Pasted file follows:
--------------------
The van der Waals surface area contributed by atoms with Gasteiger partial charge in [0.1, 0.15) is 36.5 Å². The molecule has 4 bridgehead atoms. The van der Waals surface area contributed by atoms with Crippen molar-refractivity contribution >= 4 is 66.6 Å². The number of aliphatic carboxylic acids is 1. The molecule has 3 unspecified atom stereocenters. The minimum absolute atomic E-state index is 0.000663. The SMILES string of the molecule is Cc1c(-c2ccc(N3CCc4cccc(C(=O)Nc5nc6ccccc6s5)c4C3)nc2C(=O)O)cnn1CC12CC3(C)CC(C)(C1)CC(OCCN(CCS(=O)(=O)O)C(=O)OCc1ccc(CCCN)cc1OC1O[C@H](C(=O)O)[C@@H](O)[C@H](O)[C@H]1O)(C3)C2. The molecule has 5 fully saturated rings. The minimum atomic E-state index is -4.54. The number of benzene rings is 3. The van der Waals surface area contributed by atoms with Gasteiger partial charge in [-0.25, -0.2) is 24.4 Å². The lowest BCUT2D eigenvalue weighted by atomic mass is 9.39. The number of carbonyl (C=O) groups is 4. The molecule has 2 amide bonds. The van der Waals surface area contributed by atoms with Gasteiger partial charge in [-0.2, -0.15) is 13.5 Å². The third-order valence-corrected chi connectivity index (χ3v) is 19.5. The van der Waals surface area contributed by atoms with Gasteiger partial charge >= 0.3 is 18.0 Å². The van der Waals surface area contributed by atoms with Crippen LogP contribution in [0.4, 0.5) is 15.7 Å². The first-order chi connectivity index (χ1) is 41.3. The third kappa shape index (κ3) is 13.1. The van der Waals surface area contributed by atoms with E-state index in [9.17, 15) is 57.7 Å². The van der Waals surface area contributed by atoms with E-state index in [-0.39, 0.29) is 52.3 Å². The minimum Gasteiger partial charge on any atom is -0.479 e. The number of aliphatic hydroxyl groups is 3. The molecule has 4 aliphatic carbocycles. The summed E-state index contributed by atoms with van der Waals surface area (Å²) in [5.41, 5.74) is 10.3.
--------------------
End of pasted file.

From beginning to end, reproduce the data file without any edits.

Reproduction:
The van der Waals surface area contributed by atoms with Gasteiger partial charge in [0.1, 0.15) is 36.5 Å². The molecule has 4 bridgehead atoms. The van der Waals surface area contributed by atoms with Crippen molar-refractivity contribution >= 4 is 66.6 Å². The number of aliphatic carboxylic acids is 1. The molecule has 3 unspecified atom stereocenters. The minimum absolute atomic E-state index is 0.000663. The SMILES string of the molecule is Cc1c(-c2ccc(N3CCc4cccc(C(=O)Nc5nc6ccccc6s5)c4C3)nc2C(=O)O)cnn1CC12CC3(C)CC(C)(C1)CC(OCCN(CCS(=O)(=O)O)C(=O)OCc1ccc(CCCN)cc1OC1O[C@H](C(=O)O)[C@@H](O)[C@H](O)[C@H]1O)(C3)C2. The molecule has 5 fully saturated rings. The minimum atomic E-state index is -4.54. The number of benzene rings is 3. The van der Waals surface area contributed by atoms with Gasteiger partial charge in [-0.25, -0.2) is 24.4 Å². The lowest BCUT2D eigenvalue weighted by atomic mass is 9.39. The number of carbonyl (C=O) groups is 4. The molecule has 2 amide bonds. The van der Waals surface area contributed by atoms with Gasteiger partial charge in [-0.2, -0.15) is 13.5 Å². The third-order valence-corrected chi connectivity index (χ3v) is 19.5. The van der Waals surface area contributed by atoms with Gasteiger partial charge >= 0.3 is 18.0 Å². The van der Waals surface area contributed by atoms with Crippen LogP contribution in [0.4, 0.5) is 15.7 Å². The first-order chi connectivity index (χ1) is 41.3. The third kappa shape index (κ3) is 13.1. The van der Waals surface area contributed by atoms with E-state index in [9.17, 15) is 57.7 Å². The van der Waals surface area contributed by atoms with E-state index in [-0.39, 0.29) is 52.3 Å². The minimum Gasteiger partial charge on any atom is -0.479 e. The number of aliphatic hydroxyl groups is 3. The molecule has 4 aliphatic carbocycles. The summed E-state index contributed by atoms with van der Waals surface area (Å²) in [5.41, 5.74) is 10.3.